The Federal Open Market Committee (FOMC) determined that further gradual increases of the federal funds rate “would most likely be consistent with a sustained economic expansion, strong labor market conditions, and inflation near 2 percent over the medium term,” according to the minutes from the September 25-26 meeting. Officials agreed to remove the sentence in the postmeeting statement describing that “the stance of monetary policy remains accommodative.” Among the reasons for doing so was that rates are moving closer to the estimates of the neutral policy rate, which is currently seen to be around 3 percent.
Committee members are in general agreement on gradual rate hikes to reach a neutral level that will neither slow nor accelerate growth, but are more split on what path to take from there. Some participants expect rates to move past neutral for some time in order to keep the economy from overheating, while a couple other members prefer to see clear evidence of rising inflation before committing to more restrictive policy. During the meeting, committee members decided to increase the federal funds rate target range to 2 to 2.25 percent. The Committee will next meet November 7-8.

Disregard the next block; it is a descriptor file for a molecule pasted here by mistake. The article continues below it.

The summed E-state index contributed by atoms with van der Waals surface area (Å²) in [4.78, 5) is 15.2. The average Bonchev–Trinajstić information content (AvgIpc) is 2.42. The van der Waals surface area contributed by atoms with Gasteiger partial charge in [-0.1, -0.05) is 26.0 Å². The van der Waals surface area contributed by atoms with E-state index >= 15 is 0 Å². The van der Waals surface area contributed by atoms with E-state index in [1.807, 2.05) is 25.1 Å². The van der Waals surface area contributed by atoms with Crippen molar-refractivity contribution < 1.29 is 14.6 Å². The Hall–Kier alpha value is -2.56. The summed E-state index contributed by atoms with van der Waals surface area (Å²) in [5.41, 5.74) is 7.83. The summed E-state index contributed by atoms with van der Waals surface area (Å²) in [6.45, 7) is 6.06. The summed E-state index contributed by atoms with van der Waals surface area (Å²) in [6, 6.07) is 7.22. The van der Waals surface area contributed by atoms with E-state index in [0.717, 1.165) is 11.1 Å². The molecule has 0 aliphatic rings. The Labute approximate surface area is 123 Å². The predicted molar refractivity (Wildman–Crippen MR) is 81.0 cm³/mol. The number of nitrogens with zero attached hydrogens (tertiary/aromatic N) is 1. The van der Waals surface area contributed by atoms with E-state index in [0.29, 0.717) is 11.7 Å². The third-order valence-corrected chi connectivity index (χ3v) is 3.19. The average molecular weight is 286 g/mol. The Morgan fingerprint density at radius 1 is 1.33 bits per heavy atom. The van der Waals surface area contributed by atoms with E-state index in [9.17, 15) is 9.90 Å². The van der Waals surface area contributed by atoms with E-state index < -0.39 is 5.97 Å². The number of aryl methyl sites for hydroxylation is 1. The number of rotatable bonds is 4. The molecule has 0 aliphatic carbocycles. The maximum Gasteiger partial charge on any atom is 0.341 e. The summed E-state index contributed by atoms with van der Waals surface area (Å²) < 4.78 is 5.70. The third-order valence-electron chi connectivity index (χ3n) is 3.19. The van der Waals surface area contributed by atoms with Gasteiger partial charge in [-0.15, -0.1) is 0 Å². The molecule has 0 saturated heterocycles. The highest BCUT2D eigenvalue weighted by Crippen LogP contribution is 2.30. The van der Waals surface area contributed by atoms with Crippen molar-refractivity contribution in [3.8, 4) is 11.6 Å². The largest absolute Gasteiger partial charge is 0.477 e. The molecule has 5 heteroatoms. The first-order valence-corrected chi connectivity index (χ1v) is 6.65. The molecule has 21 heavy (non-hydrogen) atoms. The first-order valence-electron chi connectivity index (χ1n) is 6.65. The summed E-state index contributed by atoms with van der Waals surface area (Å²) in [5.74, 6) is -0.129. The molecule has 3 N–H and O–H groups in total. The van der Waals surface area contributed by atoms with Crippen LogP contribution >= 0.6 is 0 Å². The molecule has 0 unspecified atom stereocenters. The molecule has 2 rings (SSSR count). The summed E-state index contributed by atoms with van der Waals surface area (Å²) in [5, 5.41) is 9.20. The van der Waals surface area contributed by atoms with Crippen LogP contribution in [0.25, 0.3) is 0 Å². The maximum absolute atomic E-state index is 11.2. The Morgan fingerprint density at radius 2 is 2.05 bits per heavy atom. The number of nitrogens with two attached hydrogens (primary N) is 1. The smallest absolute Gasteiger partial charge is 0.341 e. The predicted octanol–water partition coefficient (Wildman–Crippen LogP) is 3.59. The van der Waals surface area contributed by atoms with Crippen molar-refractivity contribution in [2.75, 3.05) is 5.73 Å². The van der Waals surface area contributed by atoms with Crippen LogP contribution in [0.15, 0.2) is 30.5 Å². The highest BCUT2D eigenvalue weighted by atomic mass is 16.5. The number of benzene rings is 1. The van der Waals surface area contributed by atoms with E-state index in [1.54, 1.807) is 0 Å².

Read the FOMC minutes.